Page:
‘Mac the Tack’ sounds more like a pro wrestler… but this eight month old french bulldog is sure one resilient fighter with an iron stomach!
The garden shed provided a very unfortunate entree to Mac’s dinner in the form of a blue thumbtack. By the time he reached the main course (actual dog food) at his owner’s mum’s house he was coughing severely, regurgitating white foamy material with blood.
Luckily AES Carrara was just a short drive from owner Anya’s Merrimac home. Maybe for the best, as it turned out this inquisitive pup had a bit of a history of “Foreign Body” snacking… having chowed down on various interesting non-food items in his short life already.
AES Dr Courtney Reddrop discovered quickly that this uncomfortable snack was in fact lodged down Mac’s windpipe so was immediately concerned with the blockage to his airways, anaesthetising him within ten minutes of arrival. Chest x-rays revealed a slightly collapsed left lung with a metallic nail-like structure as the likely culprit. Mac remained alert and responsive however slightly agitated while being handled… (wouldn’t you be after this entree?!!)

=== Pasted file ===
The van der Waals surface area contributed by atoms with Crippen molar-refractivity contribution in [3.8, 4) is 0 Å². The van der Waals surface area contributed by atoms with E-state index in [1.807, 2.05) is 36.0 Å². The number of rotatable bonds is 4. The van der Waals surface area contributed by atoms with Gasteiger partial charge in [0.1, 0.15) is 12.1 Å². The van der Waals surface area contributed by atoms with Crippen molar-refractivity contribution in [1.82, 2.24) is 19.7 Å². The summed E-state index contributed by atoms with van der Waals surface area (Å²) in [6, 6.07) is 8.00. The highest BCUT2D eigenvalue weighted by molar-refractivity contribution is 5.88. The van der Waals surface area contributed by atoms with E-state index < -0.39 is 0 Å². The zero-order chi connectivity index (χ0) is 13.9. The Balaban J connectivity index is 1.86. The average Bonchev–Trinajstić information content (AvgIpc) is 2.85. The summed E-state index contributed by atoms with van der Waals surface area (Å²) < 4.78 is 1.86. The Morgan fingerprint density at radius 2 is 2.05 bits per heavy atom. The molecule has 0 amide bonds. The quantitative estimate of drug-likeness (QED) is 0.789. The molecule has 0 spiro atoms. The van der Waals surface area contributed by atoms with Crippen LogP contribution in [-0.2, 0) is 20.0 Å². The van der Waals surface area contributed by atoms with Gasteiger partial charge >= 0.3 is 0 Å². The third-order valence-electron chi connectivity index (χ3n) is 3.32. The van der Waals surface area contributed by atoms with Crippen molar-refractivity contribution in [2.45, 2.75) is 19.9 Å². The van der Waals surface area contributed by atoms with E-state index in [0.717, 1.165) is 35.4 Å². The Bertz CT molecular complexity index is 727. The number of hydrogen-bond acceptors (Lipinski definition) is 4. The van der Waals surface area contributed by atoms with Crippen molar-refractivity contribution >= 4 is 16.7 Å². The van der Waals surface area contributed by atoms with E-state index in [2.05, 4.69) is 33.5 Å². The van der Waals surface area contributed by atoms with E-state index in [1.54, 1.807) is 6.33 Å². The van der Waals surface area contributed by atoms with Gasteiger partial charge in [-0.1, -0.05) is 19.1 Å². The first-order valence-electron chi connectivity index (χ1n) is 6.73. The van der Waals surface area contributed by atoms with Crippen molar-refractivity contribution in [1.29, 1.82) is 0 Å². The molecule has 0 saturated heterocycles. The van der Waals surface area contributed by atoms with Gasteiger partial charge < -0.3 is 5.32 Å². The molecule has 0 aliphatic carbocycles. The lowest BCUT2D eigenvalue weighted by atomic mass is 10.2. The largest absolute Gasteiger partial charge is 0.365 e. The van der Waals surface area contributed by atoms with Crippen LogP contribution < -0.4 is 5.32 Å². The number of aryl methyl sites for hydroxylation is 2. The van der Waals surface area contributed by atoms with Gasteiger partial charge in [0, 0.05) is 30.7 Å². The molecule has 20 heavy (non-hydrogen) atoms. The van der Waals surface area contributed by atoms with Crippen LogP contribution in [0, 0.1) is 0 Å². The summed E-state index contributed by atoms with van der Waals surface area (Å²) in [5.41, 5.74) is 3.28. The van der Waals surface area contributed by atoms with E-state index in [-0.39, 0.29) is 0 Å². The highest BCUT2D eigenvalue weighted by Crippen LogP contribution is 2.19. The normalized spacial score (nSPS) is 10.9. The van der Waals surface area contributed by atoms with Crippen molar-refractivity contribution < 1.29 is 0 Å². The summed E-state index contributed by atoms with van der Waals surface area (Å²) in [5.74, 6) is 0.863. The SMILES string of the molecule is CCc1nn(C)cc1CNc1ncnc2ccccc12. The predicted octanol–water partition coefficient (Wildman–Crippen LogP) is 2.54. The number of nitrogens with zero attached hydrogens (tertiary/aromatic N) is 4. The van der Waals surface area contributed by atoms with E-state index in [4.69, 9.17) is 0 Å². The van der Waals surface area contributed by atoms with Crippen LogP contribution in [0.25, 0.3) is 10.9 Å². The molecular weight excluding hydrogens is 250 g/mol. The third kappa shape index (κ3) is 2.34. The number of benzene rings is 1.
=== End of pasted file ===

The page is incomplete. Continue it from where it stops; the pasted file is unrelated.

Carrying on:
Think Outside the Box
Sometimes in life, you need to get creative…
At only eight month old, Mac was much too small for the tack to be retrieved with an endoscope. So the vet team got creative in one of the most interesting cases AES has seen. Dr Tom Wright found a Supercheap Auto retrieval magnet which he cut down to fit the pup’s tiny oesophagus. This thin magnetic rod provided the perfectly sized tool to remove the tack from Mac. Life at Animal Emergency Service is certainly not boring!
Mac was treated with antibiotics, antacids, anti-nausea and anti-inflammatories. He awoke afterwards none the wiser – and with no further coughing. To be expected, there was inflammation and blood in the airways so he was kept overnight due to potential risk of pneumonia but happily discharged the following day.
Dogs continue to surprise us with what they will try to eat. Assume anything and everything! It is a good reminder to keep small items cleaned up and stored out of reach of nosy snouts, and to keep a close eye on them in areas where there might be loose pup-sized debris. If you believe your pet has swallowed a foreign object, please urgently seek medical attention from a veterinarian or Animal Emergency Service.